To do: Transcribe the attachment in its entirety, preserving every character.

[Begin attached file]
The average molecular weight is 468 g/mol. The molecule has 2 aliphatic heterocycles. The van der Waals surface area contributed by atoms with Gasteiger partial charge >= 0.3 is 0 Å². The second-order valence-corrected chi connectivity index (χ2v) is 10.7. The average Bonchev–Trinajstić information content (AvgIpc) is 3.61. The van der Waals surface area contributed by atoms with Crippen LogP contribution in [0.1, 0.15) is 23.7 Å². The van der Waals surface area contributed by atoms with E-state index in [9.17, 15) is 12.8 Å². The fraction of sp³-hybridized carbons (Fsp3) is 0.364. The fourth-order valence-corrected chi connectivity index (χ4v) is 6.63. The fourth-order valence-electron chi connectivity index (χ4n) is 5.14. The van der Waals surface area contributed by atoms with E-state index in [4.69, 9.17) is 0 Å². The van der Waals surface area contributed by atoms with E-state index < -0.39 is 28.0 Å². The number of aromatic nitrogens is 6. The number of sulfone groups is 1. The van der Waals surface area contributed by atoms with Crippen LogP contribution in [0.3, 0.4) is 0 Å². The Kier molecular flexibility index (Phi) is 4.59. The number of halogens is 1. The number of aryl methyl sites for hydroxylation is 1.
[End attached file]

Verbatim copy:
The average molecular weight is 468 g/mol. The molecule has 2 aliphatic heterocycles. The van der Waals surface area contributed by atoms with Gasteiger partial charge >= 0.3 is 0 Å². The second-order valence-corrected chi connectivity index (χ2v) is 10.7. The average Bonchev–Trinajstić information content (AvgIpc) is 3.61. The van der Waals surface area contributed by atoms with Crippen LogP contribution in [0.1, 0.15) is 23.7 Å². The van der Waals surface area contributed by atoms with E-state index in [9.17, 15) is 12.8 Å². The fraction of sp³-hybridized carbons (Fsp3) is 0.364. The fourth-order valence-corrected chi connectivity index (χ4v) is 6.63. The fourth-order valence-electron chi connectivity index (χ4n) is 5.14. The van der Waals surface area contributed by atoms with E-state index in [4.69, 9.17) is 0 Å². The van der Waals surface area contributed by atoms with E-state index < -0.39 is 28.0 Å². The number of aromatic nitrogens is 6. The number of sulfone groups is 1. The van der Waals surface area contributed by atoms with Crippen LogP contribution in [0.3, 0.4) is 0 Å². The Kier molecular flexibility index (Phi) is 4.59. The number of halogens is 1. The number of aryl methyl sites for hydroxylation is 1.